Steeplechase horse racing is a type of sporting event in which horses and their riders scale a number of obstacles in the fastest possible time. It gets its name from the early Irish races that were the precursor to modern events; back in the 1800s, riders in that country would routinely race from church to church — or steeple to steeple — crossing every creek, fence, and fallen tree along the way. Most modern races aren’t on open courses the way they were then, and the obstacles are usually fixed and are the same for all contestants. There are a couple of variations on this sort of race that depend at least in part of location, though. Different countries have different traditions when it comes to the sort of obstacles that are used as well as whether racers actually compete against each other on the course or whether they are competing individually against a clock. This style of racing in all its forms is most popular in Ireland and the UK, the US and Canada, and Australia, and in all places riders usually spend a lot of time training their horses and coaching them to jump in a precise and efficient way.
Origins and History
Steeplechase horse racing began in Ireland, with the first recorded steeplechase occurring in County Cork in 1752. Since church steeples were the tallest and most prominent landmarks, they were used to mark the finish line for the course; hence, the term steeplechase evolved from the simple idea of a "chase to the steeple" or possibly the idea of actually chasing the steeple itself. In Ireland at that time, each village or town typically had its own church, the steeples of which were usually visible over the land despite often rough terrain and great distances. Racing from church to church was a popular pastime and venue for gambling among onlookers and participants both.
It’s widely believed that the sport evolved from the European pastime of fox hunting, and gave hunters a way to test the speed of their mounts during a cross-country chase. The first steeplechase courses were often over rough terrain, which meant that horse and rider were forced to deal with whatever unforeseen obstacles might be in their path. The main goal was to get to the steeple first. In order to do this, both horse and rider had to be very skilled and able to jump, wade water, and cleverly maneuver their way to the finish line. Needless to say, it was a difficult and dangerous proposition.
As the sport progressed, the basic steeplechase course evolved into a pre-determined route, with reasonable and measured obstacles and a set length. The first organized steeplechase racing began around 1830, and a basic steeplechase course today is usually somewhere between 2 and 4 miles (3.2 to 6.4 km) long and consists of a combination of obstacles such as stone walls, water jumps, brush fences, and timber rails.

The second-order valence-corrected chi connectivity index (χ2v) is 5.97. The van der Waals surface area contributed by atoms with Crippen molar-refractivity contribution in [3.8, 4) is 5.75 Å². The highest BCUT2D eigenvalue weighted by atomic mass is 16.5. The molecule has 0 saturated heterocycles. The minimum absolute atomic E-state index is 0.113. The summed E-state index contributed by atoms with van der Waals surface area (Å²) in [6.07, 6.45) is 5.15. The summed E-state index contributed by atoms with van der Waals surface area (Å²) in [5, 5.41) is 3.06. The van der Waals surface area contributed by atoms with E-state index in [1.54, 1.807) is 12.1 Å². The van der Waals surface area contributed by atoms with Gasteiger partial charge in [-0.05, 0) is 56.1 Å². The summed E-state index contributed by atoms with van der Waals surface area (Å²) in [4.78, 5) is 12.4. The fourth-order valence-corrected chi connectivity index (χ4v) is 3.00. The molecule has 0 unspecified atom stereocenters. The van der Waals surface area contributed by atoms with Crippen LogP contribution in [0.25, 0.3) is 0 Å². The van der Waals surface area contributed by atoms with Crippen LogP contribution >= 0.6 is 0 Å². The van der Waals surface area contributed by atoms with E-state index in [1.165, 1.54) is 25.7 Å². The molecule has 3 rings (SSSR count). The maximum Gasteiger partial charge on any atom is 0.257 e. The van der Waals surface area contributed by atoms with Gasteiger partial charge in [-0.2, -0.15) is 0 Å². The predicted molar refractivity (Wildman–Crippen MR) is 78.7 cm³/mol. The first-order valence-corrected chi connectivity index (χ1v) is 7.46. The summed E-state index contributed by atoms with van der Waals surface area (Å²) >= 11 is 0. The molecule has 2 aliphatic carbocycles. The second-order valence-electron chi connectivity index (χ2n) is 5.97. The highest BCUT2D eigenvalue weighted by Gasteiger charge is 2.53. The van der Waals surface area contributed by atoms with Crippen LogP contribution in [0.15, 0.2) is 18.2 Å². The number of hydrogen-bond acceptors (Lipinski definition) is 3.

Steeplechase horse racing spread from Ireland and England to most other countries, but is usually the most popular in the US, Canada, and Australia. Big races happen in each of these countries every year, though the most popular and the best attended is usually England’s annual Grand National race at Aintree, in Liverpool.
Different countries have different specific definitions for what a steeplechase course looks like and how the race is organized. In the US, it’s common for any race involving obstacles to be called a “steeplechase,” for instance, though in the UK there is often a difference between a steeplechase and a more standard “jump race.” A lot of this has to do with the height of the jumps, what they’re made of, and whether they are fixed or portable. Depending on the course and the race specifics, horses usually compete all together; this is most traditional and is usually preferable. In some cases, though, they might also compete individually and vie for the best clock time.
Training and Preparation
Getting horses ready to compete in a steeplechase race is often a long and involved undertaking. Riders, often known as “jockeys,” usually spend a lot of time working with the animals on ways to clear jumps and traverse hurdles without losing their stride or speed.
A form of steeplechase racing known as hurdling is often used to train horses for more strenuous courses. The obstacles usually consist of hurdles that are 1 to 2 ft (0.3 to 0.6 m) lower than the obstacles that are likely to be encountered on race day, and these training courses are usually less than 2 miles (3.2 km) in length.